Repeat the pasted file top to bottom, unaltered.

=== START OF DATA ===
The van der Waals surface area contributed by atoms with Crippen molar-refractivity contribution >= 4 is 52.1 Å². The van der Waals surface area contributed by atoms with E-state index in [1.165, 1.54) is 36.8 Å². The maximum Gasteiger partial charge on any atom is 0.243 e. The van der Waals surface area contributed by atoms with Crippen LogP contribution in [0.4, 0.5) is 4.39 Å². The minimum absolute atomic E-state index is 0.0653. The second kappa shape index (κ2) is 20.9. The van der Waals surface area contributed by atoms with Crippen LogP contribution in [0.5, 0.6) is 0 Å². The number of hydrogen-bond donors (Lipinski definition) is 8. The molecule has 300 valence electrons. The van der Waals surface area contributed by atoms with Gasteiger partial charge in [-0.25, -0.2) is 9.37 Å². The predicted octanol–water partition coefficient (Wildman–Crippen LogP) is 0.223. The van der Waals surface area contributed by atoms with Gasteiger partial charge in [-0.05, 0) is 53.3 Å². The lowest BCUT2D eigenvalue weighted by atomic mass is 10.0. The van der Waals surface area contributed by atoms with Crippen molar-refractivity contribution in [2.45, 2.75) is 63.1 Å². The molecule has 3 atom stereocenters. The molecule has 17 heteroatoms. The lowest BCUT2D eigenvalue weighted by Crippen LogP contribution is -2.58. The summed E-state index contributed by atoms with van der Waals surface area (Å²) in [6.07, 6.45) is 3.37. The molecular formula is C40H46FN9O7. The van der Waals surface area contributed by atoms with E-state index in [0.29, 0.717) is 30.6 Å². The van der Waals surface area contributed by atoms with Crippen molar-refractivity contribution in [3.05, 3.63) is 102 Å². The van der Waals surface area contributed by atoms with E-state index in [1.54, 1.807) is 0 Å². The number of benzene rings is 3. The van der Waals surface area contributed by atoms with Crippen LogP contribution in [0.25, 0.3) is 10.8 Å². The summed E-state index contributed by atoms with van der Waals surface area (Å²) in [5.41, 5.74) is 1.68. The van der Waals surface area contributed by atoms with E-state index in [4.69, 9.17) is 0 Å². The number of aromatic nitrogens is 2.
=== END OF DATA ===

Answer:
The van der Waals surface area contributed by atoms with Crippen molar-refractivity contribution >= 4 is 52.1 Å². The van der Waals surface area contributed by atoms with E-state index in [1.165, 1.54) is 36.8 Å². The maximum Gasteiger partial charge on any atom is 0.243 e. The van der Waals surface area contributed by atoms with Crippen LogP contribution in [0.4, 0.5) is 4.39 Å². The minimum absolute atomic E-state index is 0.0653. The second kappa shape index (κ2) is 20.9. The van der Waals surface area contributed by atoms with Crippen LogP contribution in [0.5, 0.6) is 0 Å². The number of hydrogen-bond donors (Lipinski definition) is 8. The molecule has 300 valence electrons. The van der Waals surface area contributed by atoms with Gasteiger partial charge in [-0.25, -0.2) is 9.37 Å². The predicted octanol–water partition coefficient (Wildman–Crippen LogP) is 0.223. The van der Waals surface area contributed by atoms with Gasteiger partial charge in [-0.05, 0) is 53.3 Å². The lowest BCUT2D eigenvalue weighted by atomic mass is 10.0. The van der Waals surface area contributed by atoms with Crippen molar-refractivity contribution in [2.45, 2.75) is 63.1 Å². The molecule has 3 atom stereocenters. The molecule has 17 heteroatoms. The lowest BCUT2D eigenvalue weighted by Crippen LogP contribution is -2.58. The summed E-state index contributed by atoms with van der Waals surface area (Å²) in [6.07, 6.45) is 3.37. The molecular formula is C40H46FN9O7. The van der Waals surface area contributed by atoms with E-state index in [0.29, 0.717) is 30.6 Å². The van der Waals surface area contributed by atoms with Crippen molar-refractivity contribution in [3.05, 3.63) is 102 Å². The van der Waals surface area contributed by atoms with E-state index in [1.54, 1.807) is 0 Å². The number of benzene rings is 3. The van der Waals surface area contributed by atoms with Crippen LogP contribution in [0.25, 0.3) is 10.8 Å². The summed E-state index contributed by atoms with van der Waals surface area (Å²) in [5.41, 5.74) is 1.68. The van der Waals surface area contributed by atoms with E-state index in [4.69, 9.17) is 0 Å². The number of aromatic nitrogens is 2.